Under-the-counter magazine presents alternative Treks

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News Media Commentary
Title: Under-the-counter magazine presents alternative Treks
Commentator: Wiley A. Hall III
Date(s): Mar 16, 1984
Venue: print
Fandom: Star Trek
External Links:
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Under-the-counter magazine presents alternative Treks is a 1984 article by Wiley A. Hall III in "The Evening Sun," a Maryland newspaper.

first part of the article
second part of the article

Excerpts from it were read aloud by Lezlie Shell at IDICon.

Some Topics Discussed

  • the zine Out of Bounds
  • slash
  • Kirk/Spock zines
  • other kinds of Trek fic
  • the science fiction bookstore "Tales of the White Hart" on Greenmount Avenue
  • the writer of the article says the story challenges "sound like fun"
  • emphasis is made that the explicit zines are sold under-the-counter and are not displayed prominently
  • the writer touches on RPS, but only because he gets the characters and actors mixed up in his own brain


Think of Kirk's slightly rounded tummy, the way he purses his lips before he speaks, the hysterical tightrope he walked with each new crisis in each new episode.

Remember the way Spock's sharpened ears and pointed eyebrows seemed to echo the insignia on his chest; and his neat, schoolyard trick of arching one brown while the other remained stationary. Remember, too, the arch coldness, the prim rejoinder [sic] with which he responded to barbs from Dr. McCoy.

Got that?

Now imagine Spock as a dangerous psychopath intent on ruling the Enterprise through his manipulation of Kirk. Kirk as Spock's slave -- his sex slave, creeping into Spock's bed, quivering at Spock's touch, driven to a point of sexual dependency rivaled only by his love for the Enterprise.

Doesn't exactly sound like the official, authorized version, does it?

I'll answer that for you. No, it doesn't... It is, in fact, so far from being the authorized version that Gene Roddenberry, Paramount Pictures, and Gulf and Western, owners of the Star Trek copyright, would prefer not to see such things old above counter -- has something to do with sullying the image.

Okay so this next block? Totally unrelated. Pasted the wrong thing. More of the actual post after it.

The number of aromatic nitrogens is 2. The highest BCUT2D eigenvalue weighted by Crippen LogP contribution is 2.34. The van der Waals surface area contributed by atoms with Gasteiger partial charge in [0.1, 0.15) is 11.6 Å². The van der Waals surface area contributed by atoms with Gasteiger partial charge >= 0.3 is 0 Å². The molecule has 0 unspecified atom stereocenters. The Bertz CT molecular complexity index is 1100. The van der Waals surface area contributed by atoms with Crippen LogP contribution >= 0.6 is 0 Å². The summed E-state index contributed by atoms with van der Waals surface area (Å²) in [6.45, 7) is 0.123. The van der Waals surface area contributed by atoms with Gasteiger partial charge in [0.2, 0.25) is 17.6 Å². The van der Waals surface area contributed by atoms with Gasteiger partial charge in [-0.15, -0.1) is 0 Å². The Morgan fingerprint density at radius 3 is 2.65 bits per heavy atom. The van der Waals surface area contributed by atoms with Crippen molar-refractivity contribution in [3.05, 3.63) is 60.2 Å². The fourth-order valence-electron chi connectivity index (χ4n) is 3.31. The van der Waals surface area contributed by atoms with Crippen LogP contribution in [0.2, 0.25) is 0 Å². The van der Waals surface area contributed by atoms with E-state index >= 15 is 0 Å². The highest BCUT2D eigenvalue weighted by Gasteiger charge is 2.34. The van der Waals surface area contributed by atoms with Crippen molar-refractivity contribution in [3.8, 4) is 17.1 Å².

Nevertheless, there is a burgeoning, thriving, under-the-counter market in unauthorized Star Trek stories. They are written by Star Trek fans, non-professionals who won't let the legend die but who aren't afraid to toy with the legend either.

Some of the stories are very, very good. Some are not so good.

The story of the psychopathic Spock is "Those Who Favor Fire" by Lezlie Shell and it appeared in January 1982 in a fan magazine named Out of Bounds, published in Houston. It is one of the good ones.

It is also, as you may have gathered, very, very offbeat.

If they rated short stories the way they rate movies, this one would get an "R." The homosexual scenes are explicit though they are not gratuitous -- meaning everything that happens between the two men furthers the purpose of the story.

The most shocking thing, in fact, is that Spock and Kirk remain so much in character that the reader can read about Kirk and Spock that when you read about Spock and Kirks locked in a passionate embrace but actually picture Leonard Nimoy and William Shatner. That can be disturbing.
"Out of Bounds" magazine rests on one extreme in the Star Trek fan magazine world. Most of the stories in the January 1982 issue center on the homosexual relationship between Spock and Kirk. They get weirder and weirder. Interestingly, all of the stories in this particular issue appear to be written by women.
Many [of the zines] imagine Spock's son, a lad named, by popular concerns, Sahaj. Others involve the Enterprise in happenings in alternate universes. Still others have original stories that are nevertheless faithful to the official storylines furthered by the television and movie episodes.